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Monza 1969 - Stewart takes crown in style 11 Sep 2003

Jackie Stewart arrived at the 1969 Italian Grand Prix knowing that a win would bring him his first world championship... with three races remaining of the season.

The race would become one of those Monza classics - a gaggle of cars all in contention for the lead, slipstreaming along the Italian circuit's fabled tarmac, lap after lap. Jochen Rindt had taken pole in his Lotus, with Denny Hulme joining him up front in the McLaren. Championship hopeful Stewart had put his Matra in third alongside Piers Courage's Brabham.

Ferrari had a poor showing at their home race. The new 312B had not made it to the race due to problems it encountered in testing, and the team only had one of its old cars ready. Tino Brambilla was promptly ousted from his steed to make way for Pedro Rodriguez who wrestled the 312 to sixth place on the grid.

When the race got underway an incredible battle unravelled at the front. An eight-way fight for the lead erupted between Rindt, Hulme, Stewart, Courage, McLaren, Beltoise, Siffert and a storming Graham Hill, who had driven brilliantly to make up for a lack-lustre qualifying that had left him in ninth. As the laps wore on the lead changed hands as the eight cars slipstreamed each other, jostling for position, biding their time and then jinking out on Monza's long straights. Despite the lack of Ferrari might, the Italian fans were enthralled.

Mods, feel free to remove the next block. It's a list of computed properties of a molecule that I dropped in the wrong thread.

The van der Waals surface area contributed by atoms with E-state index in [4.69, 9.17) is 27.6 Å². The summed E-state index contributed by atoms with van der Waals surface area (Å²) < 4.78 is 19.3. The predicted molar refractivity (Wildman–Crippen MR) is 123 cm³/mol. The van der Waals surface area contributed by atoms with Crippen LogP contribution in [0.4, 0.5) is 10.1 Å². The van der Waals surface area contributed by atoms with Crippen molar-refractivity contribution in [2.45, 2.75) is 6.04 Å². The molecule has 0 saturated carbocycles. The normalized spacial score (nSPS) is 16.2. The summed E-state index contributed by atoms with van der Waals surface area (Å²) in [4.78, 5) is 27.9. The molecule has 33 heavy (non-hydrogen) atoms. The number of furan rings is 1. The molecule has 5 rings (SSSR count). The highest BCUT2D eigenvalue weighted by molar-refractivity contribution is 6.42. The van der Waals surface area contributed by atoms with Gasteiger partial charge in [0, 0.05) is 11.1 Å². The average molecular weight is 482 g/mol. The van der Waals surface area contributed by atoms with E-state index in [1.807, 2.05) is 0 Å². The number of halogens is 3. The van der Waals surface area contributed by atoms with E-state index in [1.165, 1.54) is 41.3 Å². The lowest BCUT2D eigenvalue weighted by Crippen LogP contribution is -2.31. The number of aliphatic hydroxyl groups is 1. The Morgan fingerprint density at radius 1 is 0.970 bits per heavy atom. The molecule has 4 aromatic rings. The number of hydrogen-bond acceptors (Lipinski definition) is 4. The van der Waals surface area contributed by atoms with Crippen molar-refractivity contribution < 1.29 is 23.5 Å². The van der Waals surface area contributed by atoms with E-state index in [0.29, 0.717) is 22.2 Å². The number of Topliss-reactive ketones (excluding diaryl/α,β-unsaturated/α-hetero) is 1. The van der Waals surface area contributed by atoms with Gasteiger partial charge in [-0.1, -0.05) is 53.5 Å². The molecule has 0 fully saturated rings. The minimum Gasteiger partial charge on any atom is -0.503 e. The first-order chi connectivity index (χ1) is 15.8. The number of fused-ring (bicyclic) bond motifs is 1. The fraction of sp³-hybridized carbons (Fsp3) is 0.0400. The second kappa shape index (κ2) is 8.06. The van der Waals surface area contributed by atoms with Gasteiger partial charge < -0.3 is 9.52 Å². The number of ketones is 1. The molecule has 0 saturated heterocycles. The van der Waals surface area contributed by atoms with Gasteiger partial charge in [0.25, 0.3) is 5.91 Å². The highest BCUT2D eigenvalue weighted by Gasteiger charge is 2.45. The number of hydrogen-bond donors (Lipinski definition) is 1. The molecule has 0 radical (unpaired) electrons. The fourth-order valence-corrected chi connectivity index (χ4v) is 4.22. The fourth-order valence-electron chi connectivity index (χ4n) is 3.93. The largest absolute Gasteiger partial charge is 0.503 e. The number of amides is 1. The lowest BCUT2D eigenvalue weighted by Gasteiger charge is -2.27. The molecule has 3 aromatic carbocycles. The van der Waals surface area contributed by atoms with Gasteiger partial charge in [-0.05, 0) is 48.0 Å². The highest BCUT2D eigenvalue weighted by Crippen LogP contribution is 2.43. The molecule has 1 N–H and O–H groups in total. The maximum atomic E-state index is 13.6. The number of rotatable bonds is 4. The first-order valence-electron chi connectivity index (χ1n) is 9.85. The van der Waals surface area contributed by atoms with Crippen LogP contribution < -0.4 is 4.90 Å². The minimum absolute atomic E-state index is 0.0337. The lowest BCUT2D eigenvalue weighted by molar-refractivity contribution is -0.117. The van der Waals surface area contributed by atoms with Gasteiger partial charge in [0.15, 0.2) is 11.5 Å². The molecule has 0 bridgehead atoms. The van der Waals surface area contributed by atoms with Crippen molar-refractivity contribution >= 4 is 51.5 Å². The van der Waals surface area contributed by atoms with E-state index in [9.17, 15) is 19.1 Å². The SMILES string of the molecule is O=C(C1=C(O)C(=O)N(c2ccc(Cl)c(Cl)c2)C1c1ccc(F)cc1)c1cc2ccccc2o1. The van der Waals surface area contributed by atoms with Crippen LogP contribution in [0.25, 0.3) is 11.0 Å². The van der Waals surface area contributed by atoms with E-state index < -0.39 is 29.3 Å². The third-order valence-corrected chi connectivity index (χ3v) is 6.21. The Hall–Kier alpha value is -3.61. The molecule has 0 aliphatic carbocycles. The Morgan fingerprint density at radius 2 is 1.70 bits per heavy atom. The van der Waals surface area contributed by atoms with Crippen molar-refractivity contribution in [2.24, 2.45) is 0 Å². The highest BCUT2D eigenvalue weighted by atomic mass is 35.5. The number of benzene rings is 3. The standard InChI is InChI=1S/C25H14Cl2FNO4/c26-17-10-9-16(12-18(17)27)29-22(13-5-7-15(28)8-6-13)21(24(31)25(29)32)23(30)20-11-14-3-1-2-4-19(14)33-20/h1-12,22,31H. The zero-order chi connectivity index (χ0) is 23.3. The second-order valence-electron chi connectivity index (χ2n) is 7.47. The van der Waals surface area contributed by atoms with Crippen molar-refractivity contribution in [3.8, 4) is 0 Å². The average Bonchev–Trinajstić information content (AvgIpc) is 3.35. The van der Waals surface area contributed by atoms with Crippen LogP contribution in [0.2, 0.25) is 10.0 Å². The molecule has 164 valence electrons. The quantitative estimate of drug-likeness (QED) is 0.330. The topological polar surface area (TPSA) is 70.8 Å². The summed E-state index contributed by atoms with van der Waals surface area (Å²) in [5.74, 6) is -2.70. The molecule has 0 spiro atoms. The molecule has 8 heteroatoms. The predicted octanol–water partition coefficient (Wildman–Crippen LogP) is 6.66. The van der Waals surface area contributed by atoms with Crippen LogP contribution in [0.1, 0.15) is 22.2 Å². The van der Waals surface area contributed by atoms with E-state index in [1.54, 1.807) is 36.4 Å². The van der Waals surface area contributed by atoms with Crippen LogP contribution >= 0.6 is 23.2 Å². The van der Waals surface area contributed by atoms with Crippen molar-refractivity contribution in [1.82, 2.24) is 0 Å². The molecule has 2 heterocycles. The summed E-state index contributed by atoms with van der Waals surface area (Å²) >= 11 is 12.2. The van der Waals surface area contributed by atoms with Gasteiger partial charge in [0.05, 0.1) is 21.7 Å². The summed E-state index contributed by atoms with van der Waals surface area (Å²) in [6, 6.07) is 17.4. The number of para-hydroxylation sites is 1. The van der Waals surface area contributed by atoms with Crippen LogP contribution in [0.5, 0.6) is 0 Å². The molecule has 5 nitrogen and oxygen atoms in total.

Hulme and Siffert eventually fell away from the pack as they encountered mechanical gremlins, and Courage picked up a fuel problem soon after.

With five laps remaining, five cars were still nose-to-tail and battling for the lead. Suddenly, Graham Hill's driveshaft snapped and the remaining four drivers really started to put the hammer down. On the final lap Rindt blasted past Stewart and into the lead, but Jackie was caught in his slipstream and soon retook his lead. Coming into the final corner, the Parabolica, Beltoise out-braked the other three drivers and slid through into the lead. But he was carrying way too much speed into the tricky corner and as Rindt and Stewart got back on the power, they emerged onto the start-finish straight side by side.

Jackie Stewart took the chequered flag just ahead of Rindt, and with it he took his first of three Formula One world championships. The top four drivers were covered by a mere 0.19 seconds. A truly classic race - even by Monza's high standards.